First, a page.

23 contributors to the Carny this time around. A varied and eclectic bunch with light, heavy and fully caffeinated posts abounding. Without further ado, enjoy folks …
Kicking off then with Steve Boese’s corporate culture post over at his HR Technology blog. In the good old days of paper memos, the question would be, “I don’t care what the memo says, who else has seen this?” Steve looks forward to a day when asking that question will seem ridiculous.
Susan at About HR looking at creative training programmes for tough times – “Challenging organisations to look more broadly at what entails training and development for employees beyond traditional classes and seminars.”

Mark Vickers at i4cp asks the question “How do companies treat and retain high-potential employees in these difficult times?”

Pithy thoughts from the Eclectipundit in a love letter (of sorts) from an HR Guy to the General Manager. I liked: “Success is in direct proportion with how one handles failure.”

Cathy Martin over at Profitability Through Human Capital says, “Table schmable! Forget about the seat at the supposed table. Just get on with it – shine, don’t whine.”

I really enjoyed this needed-to-be-said, common sense post from fellow curmudgeon Chris Young over at Maximize Possibility“Generation Y should not be treated differently than other generation. The same standards apply to all generations in the workplace. Perform first – then get.”

Dan McCarthy over at Great Leadership with some stellar leadership advice from some recent commencement speeches and provides an excellent summary of his own.

Nick Jefferson is not a happy puppy – “Why should HR have to defend the indefensible?”

Wally Bock spotted a wretched story about Harvard’s current crop of MBA grads in the New York Times. Some of them will take an oath at graduation to “serve the greater good” and thus help bring down an “era of immorality.” Are you impressed? Mr Bock was not.

There’s an old workplace adage that you should be nice to the IT Department, because without a working PC and network access, you are toast. Imagine how scary it must be when you get the HR Department angry with you – they can make you disappear! Mark Stelzner over at Inflexion Point has five suggestions on how you can commit suicide via HR.

Meg Bear from Talented Apps on the subject of managing your energy – “The post talks about how the ebb and flow of our energy can affect our productivity and ways we can purposefully manage our energy to minimise the downtime.”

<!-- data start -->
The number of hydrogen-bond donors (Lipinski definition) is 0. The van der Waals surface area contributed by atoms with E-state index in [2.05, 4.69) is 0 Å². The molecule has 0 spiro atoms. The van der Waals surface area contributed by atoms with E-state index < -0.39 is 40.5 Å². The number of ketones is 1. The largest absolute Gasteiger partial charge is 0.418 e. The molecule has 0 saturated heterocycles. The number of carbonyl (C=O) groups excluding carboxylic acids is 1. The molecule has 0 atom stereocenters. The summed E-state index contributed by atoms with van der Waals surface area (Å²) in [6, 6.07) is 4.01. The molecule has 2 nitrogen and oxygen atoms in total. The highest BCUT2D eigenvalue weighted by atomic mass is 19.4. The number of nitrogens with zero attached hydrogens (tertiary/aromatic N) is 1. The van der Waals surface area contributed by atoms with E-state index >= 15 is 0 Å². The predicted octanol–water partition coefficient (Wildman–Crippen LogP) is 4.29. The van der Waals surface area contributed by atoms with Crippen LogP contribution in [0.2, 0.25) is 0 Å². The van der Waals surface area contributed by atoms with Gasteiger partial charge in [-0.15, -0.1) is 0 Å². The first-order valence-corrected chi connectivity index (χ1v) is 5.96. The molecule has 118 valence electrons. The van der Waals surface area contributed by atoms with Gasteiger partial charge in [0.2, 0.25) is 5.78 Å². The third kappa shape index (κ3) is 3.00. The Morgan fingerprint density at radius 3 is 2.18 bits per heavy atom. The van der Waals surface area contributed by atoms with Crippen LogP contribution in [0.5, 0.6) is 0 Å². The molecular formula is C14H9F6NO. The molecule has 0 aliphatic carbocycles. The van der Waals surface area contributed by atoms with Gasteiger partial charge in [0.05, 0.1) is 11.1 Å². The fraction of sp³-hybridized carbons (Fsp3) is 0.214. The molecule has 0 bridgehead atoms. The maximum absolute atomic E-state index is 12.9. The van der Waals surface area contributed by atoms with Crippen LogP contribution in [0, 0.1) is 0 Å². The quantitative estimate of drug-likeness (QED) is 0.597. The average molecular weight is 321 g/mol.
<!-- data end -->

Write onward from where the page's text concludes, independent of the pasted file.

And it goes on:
Ann Bares at Compensation Force on the death knell for and old standard – “Arising from discussions at the recent WorldatWork conference – we may be seeing the end of (or at least a move away from) merit increases.”

Lisa Rosendahl with a new, measured, look at trust – “It’s the little things that can be so significant and trust is something that is earned. Do your homework and own responsibility for your actions.”

Jon Ingham over at Strategic HCM on invertebrate HR professionals – “I was feeling rather uncomfortable having just accused some HR people of being paid too much, and felt that I needed to explain my reasoning. I probably didn’t help myself by going on to call them spineless as well, but it was too good a title to waste.” Priceless!

Frank from Talent in China with a post is based on the idea that teams energise us, but not necessarily always, and not necessarily for the reasons we imagine.

Margaret O’Hanlon has some very interesting thoughts arising from Judge Sotomayor’s nomination to the Supreme Court over at the Compensation Cafe. “The posting includes thoughts on tangling with regulations, the importance of employee development and how rich we have all become from the opportunities that we are offered by Human Resources’ work.”

Nina Simosko on the power and biology of empathy in the workplace … “a piece inspired by President Obama’s expressed desire for a Supreme Court justice with judicial empathy.”

Jessica Lee received a letter of introduction/recommendation from a candidate’s boyfriend. I know times are tough but come off it!

Michael Moore with an interesting take on reality TV and its implications for Child Labour Laws. Lord, I never thought of it that way before.

A reader had asked The HR Store for their take on a ‘big shoes to fill’ situation. “I understand this is a scenario that doesn’t necessary occur at the management cadre, but across all levels.” Interesting stuff!

Jason Pankow with a common dilemma over at Fistful of Talent – the employee who does good work when they are in the office … but they just aren’t in the office with any kind of reliability.

Me here at the Oasis with some thoughts on when we should teach the basics of corporate deportment and survival – pick it up on the job, during orientation (formally by HR) or should these fundamentals be addressed in the education years?

And last, but very much not least Gautam Ghosh on “how managers need to set clear ‘result’ oriented KRAs for employees and not overload the goal sheet with ‘processes’ he/she wants institutionalised.”